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I What do surface tension vectors mean in this quote?

  1. Nov 21, 2018 #1
    I was reading Fundamentals of Inket Printing and it said the following:

    "The surface tension in a liquid causes a force to act in the plane of the free surface
    perpendicularly to a free edge in that surface."

    Can someone explain to me what this means? What's the direction of the force? I have no idea what a free edge is. Google made me none the wiser.
     
  2. jcsd
  3. Nov 21, 2018 #2

    phinds

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    I've never heard this before (this is in now way an area of expertise for me) but it seems clear to me that it means that if you have a liquid bubble that is captive in all but one area, then surface tension causes a force to be exerted normal to the surface in that area so that the bubble doesn't just dissipate. That interpretation comports with my own observation on how liquids behave. It means that a bubble can be partly forced out of a small opening in a print head and it won't just run all over the surface out of which it is protruding but rather will just sit there (and then can be pressed into paper as a dot).
     
  4. Nov 22, 2018 #3
    I have understood that phrase this way.
    Consider for example the ring used to make soap bubbles: when the ring is filled in, you have a disc made of soap water; surface tensions on this disc acts as concentrical forces on the ring, directed towards the centre. If the ring weren't rigid but could be easily deformed, you would see it contract as soon as it were filled by water.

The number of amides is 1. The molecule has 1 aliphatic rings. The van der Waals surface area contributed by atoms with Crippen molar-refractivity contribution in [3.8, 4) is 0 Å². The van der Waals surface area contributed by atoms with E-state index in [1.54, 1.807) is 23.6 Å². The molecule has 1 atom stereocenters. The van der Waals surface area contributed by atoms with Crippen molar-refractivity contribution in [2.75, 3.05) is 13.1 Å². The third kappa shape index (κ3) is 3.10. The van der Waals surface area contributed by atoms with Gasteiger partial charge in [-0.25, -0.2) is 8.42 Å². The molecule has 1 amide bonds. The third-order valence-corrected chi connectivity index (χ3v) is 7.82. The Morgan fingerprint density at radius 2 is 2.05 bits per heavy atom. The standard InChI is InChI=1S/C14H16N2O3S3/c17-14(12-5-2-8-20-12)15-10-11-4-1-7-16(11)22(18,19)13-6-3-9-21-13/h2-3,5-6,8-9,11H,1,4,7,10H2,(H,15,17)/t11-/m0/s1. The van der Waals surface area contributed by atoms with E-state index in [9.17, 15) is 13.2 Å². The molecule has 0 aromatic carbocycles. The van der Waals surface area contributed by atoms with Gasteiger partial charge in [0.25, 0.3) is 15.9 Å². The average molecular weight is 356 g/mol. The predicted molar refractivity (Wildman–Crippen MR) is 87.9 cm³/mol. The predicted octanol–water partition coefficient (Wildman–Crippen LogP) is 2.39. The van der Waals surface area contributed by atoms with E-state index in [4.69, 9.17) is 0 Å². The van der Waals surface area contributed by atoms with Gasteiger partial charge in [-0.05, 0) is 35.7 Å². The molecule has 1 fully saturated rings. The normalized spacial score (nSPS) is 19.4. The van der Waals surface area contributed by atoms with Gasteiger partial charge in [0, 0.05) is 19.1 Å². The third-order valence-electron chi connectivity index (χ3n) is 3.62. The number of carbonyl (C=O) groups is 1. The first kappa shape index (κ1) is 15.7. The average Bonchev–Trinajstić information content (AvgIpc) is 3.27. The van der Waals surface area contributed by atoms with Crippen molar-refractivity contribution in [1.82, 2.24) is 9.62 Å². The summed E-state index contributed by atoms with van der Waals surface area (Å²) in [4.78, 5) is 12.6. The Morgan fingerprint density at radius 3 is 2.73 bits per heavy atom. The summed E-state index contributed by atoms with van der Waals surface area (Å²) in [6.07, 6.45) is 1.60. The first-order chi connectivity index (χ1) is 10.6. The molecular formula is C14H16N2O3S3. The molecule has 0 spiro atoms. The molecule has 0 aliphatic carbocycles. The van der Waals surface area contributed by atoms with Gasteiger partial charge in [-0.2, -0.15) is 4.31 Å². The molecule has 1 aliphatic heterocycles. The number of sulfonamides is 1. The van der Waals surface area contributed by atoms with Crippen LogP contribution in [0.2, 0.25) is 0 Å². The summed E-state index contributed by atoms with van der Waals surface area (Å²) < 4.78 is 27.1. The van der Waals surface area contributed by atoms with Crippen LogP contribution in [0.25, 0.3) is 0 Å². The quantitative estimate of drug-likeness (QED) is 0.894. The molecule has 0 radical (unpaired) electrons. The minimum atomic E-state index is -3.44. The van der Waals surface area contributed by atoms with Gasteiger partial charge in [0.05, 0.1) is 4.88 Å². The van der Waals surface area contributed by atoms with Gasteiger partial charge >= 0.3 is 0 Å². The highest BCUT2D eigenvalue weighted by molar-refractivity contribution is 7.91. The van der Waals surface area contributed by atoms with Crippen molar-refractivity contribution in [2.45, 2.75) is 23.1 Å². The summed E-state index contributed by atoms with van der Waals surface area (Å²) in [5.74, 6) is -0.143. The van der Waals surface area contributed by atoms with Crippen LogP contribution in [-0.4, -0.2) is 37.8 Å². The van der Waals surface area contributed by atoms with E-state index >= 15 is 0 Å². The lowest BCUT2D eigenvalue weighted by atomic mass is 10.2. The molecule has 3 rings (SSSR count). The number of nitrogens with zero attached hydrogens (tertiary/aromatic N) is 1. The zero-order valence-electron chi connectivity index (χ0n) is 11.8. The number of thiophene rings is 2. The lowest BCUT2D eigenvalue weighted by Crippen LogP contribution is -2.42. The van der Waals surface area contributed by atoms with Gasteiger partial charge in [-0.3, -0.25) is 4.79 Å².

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    lightarrow
     
  5. Nov 22, 2018 #4
    Surface tension is like the 2D version of stress. Are you familiar with the stress tensor?

    If not, imagine the free surface of a liquid. The surface may be flat or it may be curved (out-of-plane). The surface tension acts like a membrane that is stretched over the free surface. Imagine a small window shaped section of the membrane. Along each edge of the window, the portion of the membrane outside the window exerts a tension on the portion of the membrane inside the window (and vice versa). The tension exerted by the portion of the membrane outside the window on the portion inside the window is equal to the surface tension times the length of the edge. This force acts within the plane of the membrane, perpendicular to the edge of the window, and is directed outward. So surface tension is the force per unit length within a membrane, and it is always directed perpendicular to any imaginary line within the plane of the membrane.
     
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